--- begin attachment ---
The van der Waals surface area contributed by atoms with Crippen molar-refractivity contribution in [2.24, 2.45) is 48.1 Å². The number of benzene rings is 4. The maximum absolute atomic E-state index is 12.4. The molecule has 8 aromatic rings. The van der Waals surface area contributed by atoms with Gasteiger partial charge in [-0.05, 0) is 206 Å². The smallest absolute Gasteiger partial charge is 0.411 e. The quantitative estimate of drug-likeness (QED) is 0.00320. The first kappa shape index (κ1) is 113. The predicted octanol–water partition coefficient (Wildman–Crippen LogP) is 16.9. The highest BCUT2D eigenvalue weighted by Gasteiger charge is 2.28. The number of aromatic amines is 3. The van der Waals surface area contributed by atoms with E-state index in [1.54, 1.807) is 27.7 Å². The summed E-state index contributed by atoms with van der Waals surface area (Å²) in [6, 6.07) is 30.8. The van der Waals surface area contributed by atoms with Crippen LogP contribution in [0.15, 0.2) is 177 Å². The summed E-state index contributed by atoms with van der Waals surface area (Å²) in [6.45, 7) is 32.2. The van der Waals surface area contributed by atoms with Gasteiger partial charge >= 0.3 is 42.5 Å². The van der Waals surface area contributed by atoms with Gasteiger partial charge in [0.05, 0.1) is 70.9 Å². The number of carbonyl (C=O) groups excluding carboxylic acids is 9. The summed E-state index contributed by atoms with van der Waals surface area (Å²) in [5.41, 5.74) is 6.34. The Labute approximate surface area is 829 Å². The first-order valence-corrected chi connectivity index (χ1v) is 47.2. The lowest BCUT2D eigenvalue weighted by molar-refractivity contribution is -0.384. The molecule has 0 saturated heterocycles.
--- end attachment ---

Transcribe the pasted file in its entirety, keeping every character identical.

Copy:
The van der Waals surface area contributed by atoms with Crippen molar-refractivity contribution in [2.24, 2.45) is 48.1 Å². The number of benzene rings is 4. The maximum absolute atomic E-state index is 12.4. The molecule has 8 aromatic rings. The van der Waals surface area contributed by atoms with Gasteiger partial charge in [-0.05, 0) is 206 Å². The smallest absolute Gasteiger partial charge is 0.411 e. The quantitative estimate of drug-likeness (QED) is 0.00320. The first kappa shape index (κ1) is 113. The predicted octanol–water partition coefficient (Wildman–Crippen LogP) is 16.9. The highest BCUT2D eigenvalue weighted by Gasteiger charge is 2.28. The number of aromatic amines is 3. The van der Waals surface area contributed by atoms with E-state index in [1.54, 1.807) is 27.7 Å². The summed E-state index contributed by atoms with van der Waals surface area (Å²) in [6, 6.07) is 30.8. The van der Waals surface area contributed by atoms with Crippen LogP contribution in [0.15, 0.2) is 177 Å². The summed E-state index contributed by atoms with van der Waals surface area (Å²) in [6.45, 7) is 32.2. The van der Waals surface area contributed by atoms with Gasteiger partial charge >= 0.3 is 42.5 Å². The van der Waals surface area contributed by atoms with Gasteiger partial charge in [0.05, 0.1) is 70.9 Å². The number of carbonyl (C=O) groups excluding carboxylic acids is 9. The summed E-state index contributed by atoms with van der Waals surface area (Å²) in [5.41, 5.74) is 6.34. The Labute approximate surface area is 829 Å². The first-order valence-corrected chi connectivity index (χ1v) is 47.2. The lowest BCUT2D eigenvalue weighted by molar-refractivity contribution is -0.384. The molecule has 0 saturated heterocycles.